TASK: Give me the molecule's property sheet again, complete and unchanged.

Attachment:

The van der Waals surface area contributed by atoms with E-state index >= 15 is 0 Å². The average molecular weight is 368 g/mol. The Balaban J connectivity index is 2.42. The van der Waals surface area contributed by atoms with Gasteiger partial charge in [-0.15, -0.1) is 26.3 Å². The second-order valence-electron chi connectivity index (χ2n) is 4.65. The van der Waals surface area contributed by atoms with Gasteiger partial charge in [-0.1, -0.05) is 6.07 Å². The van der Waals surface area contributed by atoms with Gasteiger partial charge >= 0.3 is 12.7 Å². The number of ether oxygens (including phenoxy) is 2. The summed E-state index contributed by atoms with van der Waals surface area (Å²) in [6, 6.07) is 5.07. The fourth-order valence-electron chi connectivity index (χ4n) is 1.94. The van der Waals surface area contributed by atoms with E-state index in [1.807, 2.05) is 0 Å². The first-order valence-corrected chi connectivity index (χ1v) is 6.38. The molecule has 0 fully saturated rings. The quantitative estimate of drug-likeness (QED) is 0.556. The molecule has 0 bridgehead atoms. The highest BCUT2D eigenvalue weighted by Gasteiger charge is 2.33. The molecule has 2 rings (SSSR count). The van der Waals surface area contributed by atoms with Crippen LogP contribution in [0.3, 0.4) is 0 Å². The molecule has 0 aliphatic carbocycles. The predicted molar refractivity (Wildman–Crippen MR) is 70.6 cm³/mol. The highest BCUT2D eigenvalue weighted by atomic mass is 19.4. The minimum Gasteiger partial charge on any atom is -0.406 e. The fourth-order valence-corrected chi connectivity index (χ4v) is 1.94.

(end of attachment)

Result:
The van der Waals surface area contributed by atoms with E-state index >= 15 is 0 Å². The average molecular weight is 368 g/mol. The Balaban J connectivity index is 2.42. The van der Waals surface area contributed by atoms with Gasteiger partial charge in [-0.15, -0.1) is 26.3 Å². The second-order valence-electron chi connectivity index (χ2n) is 4.65. The van der Waals surface area contributed by atoms with Gasteiger partial charge in [-0.1, -0.05) is 6.07 Å². The van der Waals surface area contributed by atoms with Gasteiger partial charge >= 0.3 is 12.7 Å². The number of ether oxygens (including phenoxy) is 2. The summed E-state index contributed by atoms with van der Waals surface area (Å²) in [6, 6.07) is 5.07. The fourth-order valence-electron chi connectivity index (χ4n) is 1.94. The van der Waals surface area contributed by atoms with E-state index in [1.807, 2.05) is 0 Å². The first-order valence-corrected chi connectivity index (χ1v) is 6.38. The molecule has 0 fully saturated rings. The quantitative estimate of drug-likeness (QED) is 0.556. The molecule has 0 bridgehead atoms. The highest BCUT2D eigenvalue weighted by Gasteiger charge is 2.33. The molecule has 2 rings (SSSR count). The van der Waals surface area contributed by atoms with Crippen LogP contribution in [0.3, 0.4) is 0 Å². The molecule has 0 aliphatic carbocycles. The predicted molar refractivity (Wildman–Crippen MR) is 70.6 cm³/mol. The highest BCUT2D eigenvalue weighted by atomic mass is 19.4. The minimum Gasteiger partial charge on any atom is -0.406 e. The fourth-order valence-corrected chi connectivity index (χ4v) is 1.94.